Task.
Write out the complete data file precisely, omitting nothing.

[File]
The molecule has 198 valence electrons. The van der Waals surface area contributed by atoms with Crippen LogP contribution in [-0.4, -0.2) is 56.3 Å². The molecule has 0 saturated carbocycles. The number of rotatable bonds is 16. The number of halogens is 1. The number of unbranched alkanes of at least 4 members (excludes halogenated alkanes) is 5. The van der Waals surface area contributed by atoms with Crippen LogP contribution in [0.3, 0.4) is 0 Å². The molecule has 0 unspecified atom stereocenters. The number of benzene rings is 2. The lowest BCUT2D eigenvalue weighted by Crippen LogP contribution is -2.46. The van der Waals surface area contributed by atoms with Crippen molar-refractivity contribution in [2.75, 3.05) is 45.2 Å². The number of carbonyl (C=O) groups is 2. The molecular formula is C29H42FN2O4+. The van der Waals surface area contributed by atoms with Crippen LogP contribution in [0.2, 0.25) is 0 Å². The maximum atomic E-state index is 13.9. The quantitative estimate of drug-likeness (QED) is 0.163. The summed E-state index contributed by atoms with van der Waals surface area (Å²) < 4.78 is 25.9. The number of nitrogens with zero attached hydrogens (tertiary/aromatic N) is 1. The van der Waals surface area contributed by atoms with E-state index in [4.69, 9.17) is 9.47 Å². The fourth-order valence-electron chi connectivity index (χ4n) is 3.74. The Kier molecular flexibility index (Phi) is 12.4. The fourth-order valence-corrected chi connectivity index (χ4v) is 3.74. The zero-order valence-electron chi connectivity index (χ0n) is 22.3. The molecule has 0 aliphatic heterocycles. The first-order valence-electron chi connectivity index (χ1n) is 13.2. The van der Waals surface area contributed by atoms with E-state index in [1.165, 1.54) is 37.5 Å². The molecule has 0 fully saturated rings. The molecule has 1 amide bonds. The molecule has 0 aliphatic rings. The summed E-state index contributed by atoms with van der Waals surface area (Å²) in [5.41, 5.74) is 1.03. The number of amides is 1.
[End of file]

The molecule has 198 valence electrons. The van der Waals surface area contributed by atoms with Crippen LogP contribution in [-0.4, -0.2) is 56.3 Å². The molecule has 0 saturated carbocycles. The number of rotatable bonds is 16. The number of halogens is 1. The number of unbranched alkanes of at least 4 members (excludes halogenated alkanes) is 5. The van der Waals surface area contributed by atoms with Crippen LogP contribution in [0.3, 0.4) is 0 Å². The molecule has 0 unspecified atom stereocenters. The number of benzene rings is 2. The lowest BCUT2D eigenvalue weighted by Crippen LogP contribution is -2.46. The van der Waals surface area contributed by atoms with Crippen molar-refractivity contribution in [2.75, 3.05) is 45.2 Å². The number of carbonyl (C=O) groups is 2. The molecular formula is C29H42FN2O4+. The van der Waals surface area contributed by atoms with Crippen LogP contribution in [0.2, 0.25) is 0 Å². The maximum atomic E-state index is 13.9. The quantitative estimate of drug-likeness (QED) is 0.163. The summed E-state index contributed by atoms with van der Waals surface area (Å²) < 4.78 is 25.9. The number of nitrogens with zero attached hydrogens (tertiary/aromatic N) is 1. The van der Waals surface area contributed by atoms with E-state index in [4.69, 9.17) is 9.47 Å². The fourth-order valence-electron chi connectivity index (χ4n) is 3.74. The Kier molecular flexibility index (Phi) is 12.4. The fourth-order valence-corrected chi connectivity index (χ4v) is 3.74. The zero-order valence-electron chi connectivity index (χ0n) is 22.3. The molecule has 0 aliphatic heterocycles. The first-order valence-electron chi connectivity index (χ1n) is 13.2. The van der Waals surface area contributed by atoms with E-state index in [1.165, 1.54) is 37.5 Å². The molecule has 0 fully saturated rings. The molecule has 1 amide bonds. The molecule has 0 aliphatic rings. The summed E-state index contributed by atoms with van der Waals surface area (Å²) in [5.41, 5.74) is 1.03. The number of amides is 1.